Intraosseous (IO) vascular access use in children began in the 1940s, but the practice was abandoned when intravenous catheters were invented. A resurgence of interest in IO access began decades later, and the procedure was first added to the Pediatric Advanced Life Support guidelines in 1986. Intraosseous access has now become the preferred access method over central line placement and for peripheral IV access that takes longer than 30 seconds.
Initially, manual intraosseous needles were used for neonatal resuscitations because they were the only tools available. Once we learned the skill, manual IO needles served their purpose well. Cup the needle top in your palm and insert the needle with a rotational pressure perpendicular into the bone until you feel a trapdoor effect as the needle passes through the cortex into the medullary space. Later, when the EZ-IO drill was invented for IO needle insertions, we immediately fell in love and our affections for the manual IO needles waned. Now, however, evidence suggests that our first love, the manual needles, deserves to be reconsidered for attaining intravenous access in neonates.
Umbilical venous access is often recommended for emergency venous access in newborn resuscitations. That procedure, however, is rarely performed for newborns, and maintaining the equipment and skills are challenging. In fact, it is reportedly done in only 0.12 percent of all births. (Arch Pediatr Adolesc Med. 1995;149:20.)
Consequently, emergency physicians are significantly less experienced with this technique. Umbilical venous catheterization is an important skill, but studies show that it is significantly faster to establish intraosseous access than an umbilical venous catheter. (Pediatrics. 2011;128:e954; Pediatr Crit Care Med. 2018;19:468.) My ED doesn't place many intraosseous needles because our nurses are skilled at placing intravenous catheters in even the smallest neonates. Nevertheless, the smallest neonates presenting in cardiac arrest are the ones who may require IO needle placement for intravenous access.
Evidence suggests that manual and EZ-IO access are associated with a significant number of failures in neonates because of small bone size and the difficulty in judging the depth and when the needle passes into the medullary space. The trapdoor sensation as the needle drops through the cortex is much easier to detect with manual IO needles than drill-inserted ones. The shortest EZ-IO needle used for neonates is vulnerable to adipose tissue back pressure in chubby neonates even when you maintain the 5-mm-of-needle-above-the-skin rule. I have seen perfectly placed needles dislodged moments later by the mechanics of adipose pushing back on the needle hub.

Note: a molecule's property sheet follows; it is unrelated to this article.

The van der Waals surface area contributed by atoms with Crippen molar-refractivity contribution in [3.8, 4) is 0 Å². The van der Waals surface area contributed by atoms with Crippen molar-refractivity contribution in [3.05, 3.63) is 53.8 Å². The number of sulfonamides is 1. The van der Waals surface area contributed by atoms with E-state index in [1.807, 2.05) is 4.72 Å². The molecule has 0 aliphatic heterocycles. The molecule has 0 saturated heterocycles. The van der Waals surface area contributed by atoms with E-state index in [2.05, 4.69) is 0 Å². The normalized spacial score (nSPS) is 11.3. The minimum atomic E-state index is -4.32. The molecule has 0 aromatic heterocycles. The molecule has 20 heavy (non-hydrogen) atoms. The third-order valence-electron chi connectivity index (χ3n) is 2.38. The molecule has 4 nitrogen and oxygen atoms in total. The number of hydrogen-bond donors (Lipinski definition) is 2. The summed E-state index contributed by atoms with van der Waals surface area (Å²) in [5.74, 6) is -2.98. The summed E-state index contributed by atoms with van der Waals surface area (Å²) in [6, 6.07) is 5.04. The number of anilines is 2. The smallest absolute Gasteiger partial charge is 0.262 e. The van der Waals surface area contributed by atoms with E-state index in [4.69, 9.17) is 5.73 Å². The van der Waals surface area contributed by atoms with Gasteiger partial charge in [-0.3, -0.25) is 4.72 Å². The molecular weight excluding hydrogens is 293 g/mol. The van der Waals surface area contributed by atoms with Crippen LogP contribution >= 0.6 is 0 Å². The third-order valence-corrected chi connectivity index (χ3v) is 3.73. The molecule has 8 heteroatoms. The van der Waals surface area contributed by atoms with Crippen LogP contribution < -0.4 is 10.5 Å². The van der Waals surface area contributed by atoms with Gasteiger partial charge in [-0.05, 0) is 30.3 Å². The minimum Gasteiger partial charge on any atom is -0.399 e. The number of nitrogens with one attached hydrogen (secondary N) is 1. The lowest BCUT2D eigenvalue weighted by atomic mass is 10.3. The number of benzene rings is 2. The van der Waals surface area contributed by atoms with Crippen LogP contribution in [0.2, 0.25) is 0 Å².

The question is whether the EZ-IO drill is the most appropriate tool for this procedure. A relatively large study survey suggested the drill can be highly successful. (Front Pediatr. 2022;10:952632; http://bit.ly/3XH6ea8.) A total of 206 IO access attempts were made in 161 neonates (145 term and 16 preterm infants), and IO access was successfully established in 146 (91%) and on the first attempt in 109 (75%). A semiautomatic battery-driven device (EZ-IO) was used in 162 attempts (88%). This seems to be a strong affirmation for using the EZ-IO, but this was a mandated two-year anonymous report to a nationwide surveillance unit. I am not confident that there wasn't some potential for reporting bias.
There is other hard evidence that our success rates with intraosseous needle placement in infants is nowhere near that pristine. Several smaller, post-mortem studies suggest our failure rate for neonates is much higher. A review based on postmortem CT scans found that tibial IO needle insertion had a 53 percent failure rate (31 cases with 42 devices) in infants 6 months and younger. (Prehosp Emerg Care. 2020;24:665.) A study using pediatric cadavers reported that 16 of the 34 ION devices (47%) were malpositioned. (Resuscitation. 2019;145:1.)
Another study observed poor success rates with manual and EZ-IO devices in children under 8 kg compared with those over 8 kg. Manual IO had success rate of 55 percent (17/31) vs. 47 percent (8/17) for the EZ-IO (p=0.61) in patients 8 kg or less. (J Paediatr Child Health. 2018;54:546; http://bit.ly/3VxIHqg.) Manual and EZ-IO driver placement success rates in neonates were nothing to brag about. On the other hand, manual IO did have a shorter time to placement: 4.5 min versus 12.8 for EZ-IO (p=0.02). (J Paediatr Child Health. 2018;54:546; http://bit.ly/3VxIHqg.) There is another smaller, albeit low-quality study that suggests that manual insertion techniques with butterfly needles may have higher success rates. One study reported manual success rates of 61 percent for butterfly needles, 43 percent (95% CI:23.4%-65.0%) for hand-twisted EZ-IO screwing, and 39.7 percent for the semi-automatic drill (Arrow EZ-IO). (Resuscitation. 2018 Jun;127:79.)
Be aware of the challenges of using the drill. This video documents my own failure with the EZ-IO driver during a neonatal resuscitation. Manual insertion of IO needles may be the faster tool for vascular access, but it is not clear whether this is clinically significant. Nevertheless, I believe we should add manual IO needles back to our intravenous resources for newborns and neonates.
We learned recently that one brand of manual IO needles commonly used for neonates had been recalled, but we learned that the needles sold with the EZ-IO drill are also approved for manual application. Problem solved!